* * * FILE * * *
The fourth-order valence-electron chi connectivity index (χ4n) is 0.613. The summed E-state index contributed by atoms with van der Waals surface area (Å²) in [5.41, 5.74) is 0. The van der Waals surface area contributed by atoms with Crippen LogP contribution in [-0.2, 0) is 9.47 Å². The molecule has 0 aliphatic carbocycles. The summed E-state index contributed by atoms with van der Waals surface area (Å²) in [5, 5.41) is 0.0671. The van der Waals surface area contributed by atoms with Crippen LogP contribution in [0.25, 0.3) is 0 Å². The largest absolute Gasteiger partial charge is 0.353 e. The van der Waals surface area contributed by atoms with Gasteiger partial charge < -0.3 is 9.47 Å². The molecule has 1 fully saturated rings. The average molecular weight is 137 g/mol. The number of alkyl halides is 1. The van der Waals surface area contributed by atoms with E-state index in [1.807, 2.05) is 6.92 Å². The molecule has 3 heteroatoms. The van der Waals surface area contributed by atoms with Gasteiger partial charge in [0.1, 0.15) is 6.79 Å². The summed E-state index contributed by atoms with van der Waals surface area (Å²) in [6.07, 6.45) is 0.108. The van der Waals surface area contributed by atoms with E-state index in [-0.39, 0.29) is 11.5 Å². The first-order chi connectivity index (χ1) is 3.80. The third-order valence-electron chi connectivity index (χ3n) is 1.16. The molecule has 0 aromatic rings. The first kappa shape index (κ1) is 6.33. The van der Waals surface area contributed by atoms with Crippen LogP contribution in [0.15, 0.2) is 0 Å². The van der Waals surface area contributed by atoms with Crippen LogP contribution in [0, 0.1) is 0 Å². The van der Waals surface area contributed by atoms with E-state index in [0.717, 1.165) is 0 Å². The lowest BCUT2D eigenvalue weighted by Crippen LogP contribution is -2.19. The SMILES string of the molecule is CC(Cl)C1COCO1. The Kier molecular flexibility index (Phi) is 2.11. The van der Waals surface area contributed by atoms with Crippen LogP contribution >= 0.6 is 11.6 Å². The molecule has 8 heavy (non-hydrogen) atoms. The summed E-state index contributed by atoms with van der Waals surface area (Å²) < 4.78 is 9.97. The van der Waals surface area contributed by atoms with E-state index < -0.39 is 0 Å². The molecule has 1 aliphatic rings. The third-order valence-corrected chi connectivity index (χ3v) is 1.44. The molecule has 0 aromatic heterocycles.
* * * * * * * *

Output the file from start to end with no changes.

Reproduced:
The fourth-order valence-electron chi connectivity index (χ4n) is 0.613. The summed E-state index contributed by atoms with van der Waals surface area (Å²) in [5.41, 5.74) is 0. The van der Waals surface area contributed by atoms with Crippen LogP contribution in [-0.2, 0) is 9.47 Å². The molecule has 0 aliphatic carbocycles. The summed E-state index contributed by atoms with van der Waals surface area (Å²) in [5, 5.41) is 0.0671. The van der Waals surface area contributed by atoms with Crippen LogP contribution in [0.25, 0.3) is 0 Å². The largest absolute Gasteiger partial charge is 0.353 e. The van der Waals surface area contributed by atoms with Gasteiger partial charge < -0.3 is 9.47 Å². The molecule has 1 fully saturated rings. The average molecular weight is 137 g/mol. The number of alkyl halides is 1. The van der Waals surface area contributed by atoms with E-state index in [1.807, 2.05) is 6.92 Å². The molecule has 3 heteroatoms. The van der Waals surface area contributed by atoms with Gasteiger partial charge in [0.1, 0.15) is 6.79 Å². The summed E-state index contributed by atoms with van der Waals surface area (Å²) in [6.07, 6.45) is 0.108. The van der Waals surface area contributed by atoms with E-state index in [-0.39, 0.29) is 11.5 Å². The first-order chi connectivity index (χ1) is 3.80. The third-order valence-electron chi connectivity index (χ3n) is 1.16. The molecule has 0 aromatic rings. The first kappa shape index (κ1) is 6.33. The van der Waals surface area contributed by atoms with Crippen LogP contribution in [0.15, 0.2) is 0 Å². The van der Waals surface area contributed by atoms with Crippen LogP contribution in [0, 0.1) is 0 Å². The van der Waals surface area contributed by atoms with E-state index in [0.717, 1.165) is 0 Å². The lowest BCUT2D eigenvalue weighted by Crippen LogP contribution is -2.19. The SMILES string of the molecule is CC(Cl)C1COCO1. The Kier molecular flexibility index (Phi) is 2.11. The van der Waals surface area contributed by atoms with Crippen LogP contribution >= 0.6 is 11.6 Å². The molecule has 8 heavy (non-hydrogen) atoms. The summed E-state index contributed by atoms with van der Waals surface area (Å²) < 4.78 is 9.97. The van der Waals surface area contributed by atoms with E-state index < -0.39 is 0 Å². The molecule has 1 aliphatic rings. The third-order valence-corrected chi connectivity index (χ3v) is 1.44. The molecule has 0 aromatic heterocycles.